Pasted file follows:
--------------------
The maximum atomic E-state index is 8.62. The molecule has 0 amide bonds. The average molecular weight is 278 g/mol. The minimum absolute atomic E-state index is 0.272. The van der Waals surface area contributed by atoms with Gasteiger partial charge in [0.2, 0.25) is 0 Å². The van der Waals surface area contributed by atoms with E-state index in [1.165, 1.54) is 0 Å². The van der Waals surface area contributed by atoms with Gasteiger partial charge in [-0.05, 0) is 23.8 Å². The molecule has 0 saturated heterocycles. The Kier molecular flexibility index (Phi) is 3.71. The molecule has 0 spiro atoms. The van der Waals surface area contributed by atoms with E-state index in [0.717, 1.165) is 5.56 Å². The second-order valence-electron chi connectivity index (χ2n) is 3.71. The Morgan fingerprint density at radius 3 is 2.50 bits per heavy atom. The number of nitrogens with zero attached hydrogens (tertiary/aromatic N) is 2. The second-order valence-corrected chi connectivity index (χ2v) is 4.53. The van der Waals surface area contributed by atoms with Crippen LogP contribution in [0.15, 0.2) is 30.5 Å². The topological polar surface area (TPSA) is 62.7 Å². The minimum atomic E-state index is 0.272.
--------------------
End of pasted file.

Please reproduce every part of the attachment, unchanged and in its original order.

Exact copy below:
The maximum atomic E-state index is 8.62. The molecule has 0 amide bonds. The average molecular weight is 278 g/mol. The minimum absolute atomic E-state index is 0.272. The van der Waals surface area contributed by atoms with Gasteiger partial charge in [0.2, 0.25) is 0 Å². The van der Waals surface area contributed by atoms with E-state index in [1.165, 1.54) is 0 Å². The van der Waals surface area contributed by atoms with Gasteiger partial charge in [-0.05, 0) is 23.8 Å². The molecule has 0 saturated heterocycles. The Kier molecular flexibility index (Phi) is 3.71. The molecule has 0 spiro atoms. The van der Waals surface area contributed by atoms with E-state index in [0.717, 1.165) is 5.56 Å². The second-order valence-electron chi connectivity index (χ2n) is 3.71. The Morgan fingerprint density at radius 3 is 2.50 bits per heavy atom. The number of nitrogens with zero attached hydrogens (tertiary/aromatic N) is 2. The second-order valence-corrected chi connectivity index (χ2v) is 4.53. The van der Waals surface area contributed by atoms with Crippen LogP contribution in [0.15, 0.2) is 30.5 Å². The topological polar surface area (TPSA) is 62.7 Å². The minimum atomic E-state index is 0.272.